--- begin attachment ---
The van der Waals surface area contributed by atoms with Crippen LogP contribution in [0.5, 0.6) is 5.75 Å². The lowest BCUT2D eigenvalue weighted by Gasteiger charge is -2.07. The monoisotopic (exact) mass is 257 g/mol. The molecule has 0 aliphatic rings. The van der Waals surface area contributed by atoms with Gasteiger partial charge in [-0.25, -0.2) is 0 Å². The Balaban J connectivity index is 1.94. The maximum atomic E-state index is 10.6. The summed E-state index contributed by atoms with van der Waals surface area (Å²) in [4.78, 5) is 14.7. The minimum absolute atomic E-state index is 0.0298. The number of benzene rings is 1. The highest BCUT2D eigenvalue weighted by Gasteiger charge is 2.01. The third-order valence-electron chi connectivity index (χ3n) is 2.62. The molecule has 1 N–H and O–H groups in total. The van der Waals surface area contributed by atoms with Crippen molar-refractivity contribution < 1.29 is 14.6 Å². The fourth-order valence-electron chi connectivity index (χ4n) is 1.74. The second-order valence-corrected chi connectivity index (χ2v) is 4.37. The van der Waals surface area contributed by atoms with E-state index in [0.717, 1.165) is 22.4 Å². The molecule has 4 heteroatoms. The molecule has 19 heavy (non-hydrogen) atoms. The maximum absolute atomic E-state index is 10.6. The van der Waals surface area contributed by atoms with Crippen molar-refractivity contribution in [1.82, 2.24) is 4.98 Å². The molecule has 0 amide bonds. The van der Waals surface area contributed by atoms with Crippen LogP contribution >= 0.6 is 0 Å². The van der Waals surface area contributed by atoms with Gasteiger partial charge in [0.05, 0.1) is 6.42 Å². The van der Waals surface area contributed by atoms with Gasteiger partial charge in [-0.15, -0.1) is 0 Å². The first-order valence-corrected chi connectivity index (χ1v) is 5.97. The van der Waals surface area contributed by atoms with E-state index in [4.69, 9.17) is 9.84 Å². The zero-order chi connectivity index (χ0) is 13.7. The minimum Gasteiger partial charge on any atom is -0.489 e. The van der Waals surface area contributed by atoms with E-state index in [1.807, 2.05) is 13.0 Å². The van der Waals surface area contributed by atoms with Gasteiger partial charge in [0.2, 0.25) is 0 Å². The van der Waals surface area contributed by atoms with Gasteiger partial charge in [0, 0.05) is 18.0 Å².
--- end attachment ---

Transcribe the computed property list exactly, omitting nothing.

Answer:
The van der Waals surface area contributed by atoms with Crippen LogP contribution in [0.5, 0.6) is 5.75 Å². The lowest BCUT2D eigenvalue weighted by Gasteiger charge is -2.07. The monoisotopic (exact) mass is 257 g/mol. The molecule has 0 aliphatic rings. The van der Waals surface area contributed by atoms with Gasteiger partial charge in [-0.25, -0.2) is 0 Å². The Balaban J connectivity index is 1.94. The maximum atomic E-state index is 10.6. The summed E-state index contributed by atoms with van der Waals surface area (Å²) in [4.78, 5) is 14.7. The minimum absolute atomic E-state index is 0.0298. The number of benzene rings is 1. The highest BCUT2D eigenvalue weighted by Gasteiger charge is 2.01. The third-order valence-electron chi connectivity index (χ3n) is 2.62. The molecule has 1 N–H and O–H groups in total. The van der Waals surface area contributed by atoms with Crippen molar-refractivity contribution < 1.29 is 14.6 Å². The fourth-order valence-electron chi connectivity index (χ4n) is 1.74. The second-order valence-corrected chi connectivity index (χ2v) is 4.37. The van der Waals surface area contributed by atoms with E-state index in [0.717, 1.165) is 22.4 Å². The molecule has 4 heteroatoms. The molecule has 19 heavy (non-hydrogen) atoms. The maximum absolute atomic E-state index is 10.6. The van der Waals surface area contributed by atoms with Crippen molar-refractivity contribution in [1.82, 2.24) is 4.98 Å². The molecule has 0 amide bonds. The van der Waals surface area contributed by atoms with Crippen LogP contribution >= 0.6 is 0 Å². The van der Waals surface area contributed by atoms with Gasteiger partial charge in [0.05, 0.1) is 6.42 Å². The van der Waals surface area contributed by atoms with Gasteiger partial charge in [-0.15, -0.1) is 0 Å². The first-order valence-corrected chi connectivity index (χ1v) is 5.97. The van der Waals surface area contributed by atoms with E-state index in [4.69, 9.17) is 9.84 Å². The zero-order chi connectivity index (χ0) is 13.7. The minimum Gasteiger partial charge on any atom is -0.489 e. The van der Waals surface area contributed by atoms with E-state index in [1.807, 2.05) is 13.0 Å². The van der Waals surface area contributed by atoms with Gasteiger partial charge in [0.2, 0.25) is 0 Å². The van der Waals surface area contributed by atoms with Gasteiger partial charge in [0, 0.05) is 18.0 Å².